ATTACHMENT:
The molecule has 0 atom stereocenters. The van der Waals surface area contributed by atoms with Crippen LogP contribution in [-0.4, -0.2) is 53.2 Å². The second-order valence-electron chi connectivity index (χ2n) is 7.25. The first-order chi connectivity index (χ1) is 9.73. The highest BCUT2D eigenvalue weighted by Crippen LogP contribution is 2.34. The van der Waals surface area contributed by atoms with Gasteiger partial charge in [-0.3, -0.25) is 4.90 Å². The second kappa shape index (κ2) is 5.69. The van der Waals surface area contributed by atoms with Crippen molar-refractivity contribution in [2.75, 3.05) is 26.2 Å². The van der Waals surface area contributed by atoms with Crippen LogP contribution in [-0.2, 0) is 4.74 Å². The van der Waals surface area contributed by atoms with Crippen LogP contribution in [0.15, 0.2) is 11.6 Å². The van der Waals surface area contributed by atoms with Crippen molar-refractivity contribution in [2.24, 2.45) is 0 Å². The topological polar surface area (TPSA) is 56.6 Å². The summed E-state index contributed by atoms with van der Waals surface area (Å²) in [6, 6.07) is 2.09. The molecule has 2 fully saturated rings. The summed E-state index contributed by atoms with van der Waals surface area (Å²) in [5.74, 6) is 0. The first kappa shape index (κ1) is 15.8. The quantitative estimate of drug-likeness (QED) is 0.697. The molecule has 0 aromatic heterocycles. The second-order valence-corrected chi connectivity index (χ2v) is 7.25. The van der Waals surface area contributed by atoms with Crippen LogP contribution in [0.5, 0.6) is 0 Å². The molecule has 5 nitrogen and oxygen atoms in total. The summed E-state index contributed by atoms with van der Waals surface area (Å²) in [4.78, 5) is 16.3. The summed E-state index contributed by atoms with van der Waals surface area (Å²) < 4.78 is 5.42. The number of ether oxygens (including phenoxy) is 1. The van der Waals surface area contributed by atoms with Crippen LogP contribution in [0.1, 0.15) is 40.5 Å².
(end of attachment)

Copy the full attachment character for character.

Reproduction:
The molecule has 0 atom stereocenters. The van der Waals surface area contributed by atoms with Crippen LogP contribution in [-0.4, -0.2) is 53.2 Å². The second-order valence-electron chi connectivity index (χ2n) is 7.25. The first-order chi connectivity index (χ1) is 9.73. The highest BCUT2D eigenvalue weighted by Crippen LogP contribution is 2.34. The van der Waals surface area contributed by atoms with Gasteiger partial charge in [-0.3, -0.25) is 4.90 Å². The second kappa shape index (κ2) is 5.69. The van der Waals surface area contributed by atoms with Crippen molar-refractivity contribution in [2.75, 3.05) is 26.2 Å². The van der Waals surface area contributed by atoms with Crippen LogP contribution in [-0.2, 0) is 4.74 Å². The van der Waals surface area contributed by atoms with Crippen LogP contribution in [0.15, 0.2) is 11.6 Å². The van der Waals surface area contributed by atoms with Crippen molar-refractivity contribution in [2.24, 2.45) is 0 Å². The topological polar surface area (TPSA) is 56.6 Å². The summed E-state index contributed by atoms with van der Waals surface area (Å²) in [6, 6.07) is 2.09. The molecule has 2 fully saturated rings. The summed E-state index contributed by atoms with van der Waals surface area (Å²) in [5.74, 6) is 0. The first kappa shape index (κ1) is 15.8. The quantitative estimate of drug-likeness (QED) is 0.697. The molecule has 0 aromatic heterocycles. The second-order valence-corrected chi connectivity index (χ2v) is 7.25. The van der Waals surface area contributed by atoms with Crippen LogP contribution in [0.5, 0.6) is 0 Å². The molecule has 5 nitrogen and oxygen atoms in total. The summed E-state index contributed by atoms with van der Waals surface area (Å²) in [4.78, 5) is 16.3. The summed E-state index contributed by atoms with van der Waals surface area (Å²) < 4.78 is 5.42. The number of ether oxygens (including phenoxy) is 1. The van der Waals surface area contributed by atoms with Crippen LogP contribution in [0.1, 0.15) is 40.5 Å².